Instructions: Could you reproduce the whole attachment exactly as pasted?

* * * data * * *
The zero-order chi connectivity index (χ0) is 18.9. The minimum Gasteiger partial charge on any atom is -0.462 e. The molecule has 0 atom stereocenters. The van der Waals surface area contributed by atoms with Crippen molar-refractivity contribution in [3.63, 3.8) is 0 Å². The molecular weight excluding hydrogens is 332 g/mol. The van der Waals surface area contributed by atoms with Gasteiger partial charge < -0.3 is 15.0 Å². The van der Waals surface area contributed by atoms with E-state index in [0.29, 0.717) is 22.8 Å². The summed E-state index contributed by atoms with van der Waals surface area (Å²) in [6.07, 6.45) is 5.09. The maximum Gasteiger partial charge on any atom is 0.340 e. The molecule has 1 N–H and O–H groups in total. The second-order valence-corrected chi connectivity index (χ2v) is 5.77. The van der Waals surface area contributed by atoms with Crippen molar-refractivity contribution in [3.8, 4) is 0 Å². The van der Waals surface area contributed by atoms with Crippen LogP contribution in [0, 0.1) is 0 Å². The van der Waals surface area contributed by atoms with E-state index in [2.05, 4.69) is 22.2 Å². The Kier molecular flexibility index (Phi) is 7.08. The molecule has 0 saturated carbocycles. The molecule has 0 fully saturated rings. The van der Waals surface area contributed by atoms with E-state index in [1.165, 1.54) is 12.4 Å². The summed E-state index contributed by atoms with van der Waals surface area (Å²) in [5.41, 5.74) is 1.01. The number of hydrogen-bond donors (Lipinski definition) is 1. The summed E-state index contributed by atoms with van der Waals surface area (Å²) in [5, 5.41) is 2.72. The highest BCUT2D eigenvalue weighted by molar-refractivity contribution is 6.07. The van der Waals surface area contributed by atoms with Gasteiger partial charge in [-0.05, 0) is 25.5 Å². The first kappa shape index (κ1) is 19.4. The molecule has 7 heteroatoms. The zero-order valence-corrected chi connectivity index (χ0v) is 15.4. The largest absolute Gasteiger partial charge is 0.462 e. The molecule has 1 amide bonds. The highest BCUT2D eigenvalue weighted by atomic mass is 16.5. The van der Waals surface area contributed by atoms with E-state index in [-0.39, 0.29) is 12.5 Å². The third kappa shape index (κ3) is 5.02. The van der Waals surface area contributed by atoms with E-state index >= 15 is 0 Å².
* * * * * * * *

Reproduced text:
The zero-order chi connectivity index (χ0) is 18.9. The minimum Gasteiger partial charge on any atom is -0.462 e. The molecule has 0 atom stereocenters. The van der Waals surface area contributed by atoms with Crippen molar-refractivity contribution in [3.63, 3.8) is 0 Å². The molecular weight excluding hydrogens is 332 g/mol. The van der Waals surface area contributed by atoms with Gasteiger partial charge < -0.3 is 15.0 Å². The van der Waals surface area contributed by atoms with E-state index in [0.29, 0.717) is 22.8 Å². The summed E-state index contributed by atoms with van der Waals surface area (Å²) in [6.07, 6.45) is 5.09. The maximum Gasteiger partial charge on any atom is 0.340 e. The molecule has 1 N–H and O–H groups in total. The second-order valence-corrected chi connectivity index (χ2v) is 5.77. The van der Waals surface area contributed by atoms with Crippen molar-refractivity contribution in [3.8, 4) is 0 Å². The van der Waals surface area contributed by atoms with Crippen LogP contribution in [0, 0.1) is 0 Å². The van der Waals surface area contributed by atoms with E-state index in [2.05, 4.69) is 22.2 Å². The Kier molecular flexibility index (Phi) is 7.08. The molecule has 0 saturated carbocycles. The molecule has 0 fully saturated rings. The van der Waals surface area contributed by atoms with E-state index in [1.165, 1.54) is 12.4 Å². The summed E-state index contributed by atoms with van der Waals surface area (Å²) in [5.41, 5.74) is 1.01. The number of hydrogen-bond donors (Lipinski definition) is 1. The summed E-state index contributed by atoms with van der Waals surface area (Å²) in [5, 5.41) is 2.72. The highest BCUT2D eigenvalue weighted by molar-refractivity contribution is 6.07. The van der Waals surface area contributed by atoms with Gasteiger partial charge in [-0.05, 0) is 25.5 Å². The first kappa shape index (κ1) is 19.4. The molecule has 7 heteroatoms. The zero-order valence-corrected chi connectivity index (χ0v) is 15.4. The largest absolute Gasteiger partial charge is 0.462 e. The molecule has 1 amide bonds. The highest BCUT2D eigenvalue weighted by atomic mass is 16.5. The van der Waals surface area contributed by atoms with E-state index in [-0.39, 0.29) is 12.5 Å². The third kappa shape index (κ3) is 5.02. The van der Waals surface area contributed by atoms with E-state index >= 15 is 0 Å².